The focus of attention in Dubai this week turns to the environment, as the emirate plays host to two major ecologically-focused events that will emphasise sustainability.

First is the 19th annual Water, Energy, Technology and Environment Exhibition (Wetex), running from October 23 to 25 at the Dubai World Trade Centre (DWTC), swiftly followed by the 4th annual World Green Economy Summit (WGES).

WGES will run from October 24 to 25, at the same venue.

The two events are being held in conjunction with the 2nd edition of the Dubai Solar Show, as part of Dubai’s Green Week.

Wetex’s theme this year is ‘At the Forefront of Sustainability,’ as it seeks to bring together key industry players from around the world under one roof.

The event covers all aspects of water, from its treatment, to desalination plants and pipes of all kinds, to coolers and heaters, as well as other products and solutions.

Organised by the Dubai Electricity and Water Authority (Dewa), this year’s event takes place amid a growing concern for the region’s water security.

In the UAE, for example, demand for water is estimated at 4.2 billion cubic metres per year, one of the highest in the world. Despite having some of the lowest available water resources anywhere in the world, in the UAE, water consumption amounts to 550 litres per capita.

This is compared with the average international water consumption of just 170-300 litres per day.

Given the UAE’s location in an arid area, it has only a small amount of underground water and relies heavily on other water resources, such as desalinated seawater.

Many of the technologies on display at Wetex this week will seek to answer the dilemma of how to provide sustainable water to such a thirsty country, located in such a dry place, experts predict.

Wetex will also have tools, equipment and accessories for digging technologies, pumps, valves, the latest advances in irrigation systems, agriculture and horticultural equipment and water extraction equipment. With a focus on water conservation, the event will include products for detecting and treating water leaks, reservoir lining, and various materials used in the water sector and for water transportation.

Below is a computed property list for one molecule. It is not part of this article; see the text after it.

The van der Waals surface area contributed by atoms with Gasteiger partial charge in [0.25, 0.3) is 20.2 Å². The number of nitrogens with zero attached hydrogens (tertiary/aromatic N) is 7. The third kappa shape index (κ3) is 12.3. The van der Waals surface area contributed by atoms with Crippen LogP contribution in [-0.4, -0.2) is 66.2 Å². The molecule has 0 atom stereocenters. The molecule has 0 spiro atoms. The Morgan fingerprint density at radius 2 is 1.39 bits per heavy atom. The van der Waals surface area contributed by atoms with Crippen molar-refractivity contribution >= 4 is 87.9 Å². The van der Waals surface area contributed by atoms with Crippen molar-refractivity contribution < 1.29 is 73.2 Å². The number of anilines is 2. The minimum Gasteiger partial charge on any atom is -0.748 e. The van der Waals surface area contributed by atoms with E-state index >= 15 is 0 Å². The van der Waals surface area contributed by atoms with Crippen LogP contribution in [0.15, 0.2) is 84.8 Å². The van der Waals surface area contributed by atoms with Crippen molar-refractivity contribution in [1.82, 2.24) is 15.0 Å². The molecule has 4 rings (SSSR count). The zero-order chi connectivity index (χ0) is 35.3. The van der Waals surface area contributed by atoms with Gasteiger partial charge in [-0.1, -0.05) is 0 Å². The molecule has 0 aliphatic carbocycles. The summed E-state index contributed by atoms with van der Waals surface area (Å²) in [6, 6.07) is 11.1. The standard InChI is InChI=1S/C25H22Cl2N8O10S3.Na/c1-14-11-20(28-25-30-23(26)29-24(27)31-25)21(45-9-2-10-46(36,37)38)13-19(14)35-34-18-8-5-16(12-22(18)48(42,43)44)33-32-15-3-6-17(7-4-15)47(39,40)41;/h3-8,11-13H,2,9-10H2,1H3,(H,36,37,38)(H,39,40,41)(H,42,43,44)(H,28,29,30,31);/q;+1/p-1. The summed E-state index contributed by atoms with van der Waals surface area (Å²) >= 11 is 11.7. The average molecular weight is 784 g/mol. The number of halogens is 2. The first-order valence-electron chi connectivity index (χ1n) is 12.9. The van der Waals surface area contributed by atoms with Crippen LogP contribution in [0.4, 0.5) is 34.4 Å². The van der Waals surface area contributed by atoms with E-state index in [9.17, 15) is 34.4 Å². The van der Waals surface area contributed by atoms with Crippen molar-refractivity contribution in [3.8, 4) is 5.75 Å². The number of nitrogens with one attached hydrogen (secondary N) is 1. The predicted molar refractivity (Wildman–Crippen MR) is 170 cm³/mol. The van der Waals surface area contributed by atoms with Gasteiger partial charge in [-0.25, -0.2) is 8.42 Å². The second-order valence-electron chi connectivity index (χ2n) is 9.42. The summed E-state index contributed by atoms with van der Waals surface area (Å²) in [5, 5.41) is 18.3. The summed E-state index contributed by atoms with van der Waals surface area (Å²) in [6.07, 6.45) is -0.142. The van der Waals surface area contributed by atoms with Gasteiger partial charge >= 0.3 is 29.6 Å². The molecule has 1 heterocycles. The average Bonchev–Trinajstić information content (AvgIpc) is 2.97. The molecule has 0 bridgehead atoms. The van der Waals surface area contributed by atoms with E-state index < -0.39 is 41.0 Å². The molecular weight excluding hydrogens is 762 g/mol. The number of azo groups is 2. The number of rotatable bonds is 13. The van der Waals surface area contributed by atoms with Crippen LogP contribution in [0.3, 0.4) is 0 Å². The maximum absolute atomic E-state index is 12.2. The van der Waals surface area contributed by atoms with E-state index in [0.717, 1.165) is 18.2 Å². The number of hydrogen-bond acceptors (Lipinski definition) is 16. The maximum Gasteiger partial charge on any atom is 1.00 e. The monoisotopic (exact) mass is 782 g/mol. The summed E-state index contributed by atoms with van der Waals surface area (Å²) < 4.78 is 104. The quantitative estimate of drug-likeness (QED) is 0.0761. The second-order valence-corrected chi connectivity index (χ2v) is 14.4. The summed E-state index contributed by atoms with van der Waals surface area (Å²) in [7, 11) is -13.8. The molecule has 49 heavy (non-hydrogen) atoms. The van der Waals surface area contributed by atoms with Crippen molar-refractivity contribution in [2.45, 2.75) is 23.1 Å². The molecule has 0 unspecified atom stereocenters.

Later on in the week, Dubai will witness the return of WGES. This year’s summit will highlight three key issues facing the green economy, according to organiser Saeed Al Tayer, CEO of Dewa.

These are innovation and technology, finance and investment, and leadership and policy.

Organisers hope that stakeholders and policymakers will work together at the summit to tackle some of the challenges created by climate change.

On this point, Al Tayer told assembled media last week at a press conference that “the world feeling the impact of climate change. We are in dire need of adapting to these changes.”

He said that people often mistook climate change for a merely environmental problem.

“Rising sea levels and so on are not the only impact [of climate change]. Climate change will impact the economy, reaching social and health organisations,” Al Tayer said.

“The private and public sectors must sit together looking to curb their carbon footprint,” he added.

The head of Dewa also confirmed that the government body had finalised funding for its Dh100 billion ($27 billion) green investment fund.

He said that the fund’s headline investors, and the amount so far raised, would be announced on the first day of WGES.

“The amount we will start the fund with will be announced … during the first day of the WGES,” said Al Tayer, adding: “We have finalised [deals] with some funds, both locally and externally.”

The fund was established in 2016 to offer loans to investors in the clean energy sector at reduced interest rates, whilst investing directly in to green companies.

Al Tayer confirmed that the fund’s intention was still to target Dh100 billion in investment, to be spent on “different types of projects, whether it is renewable, retro-fitting, or green projects, mostly related to efficiency … on the demand side and the supply side.”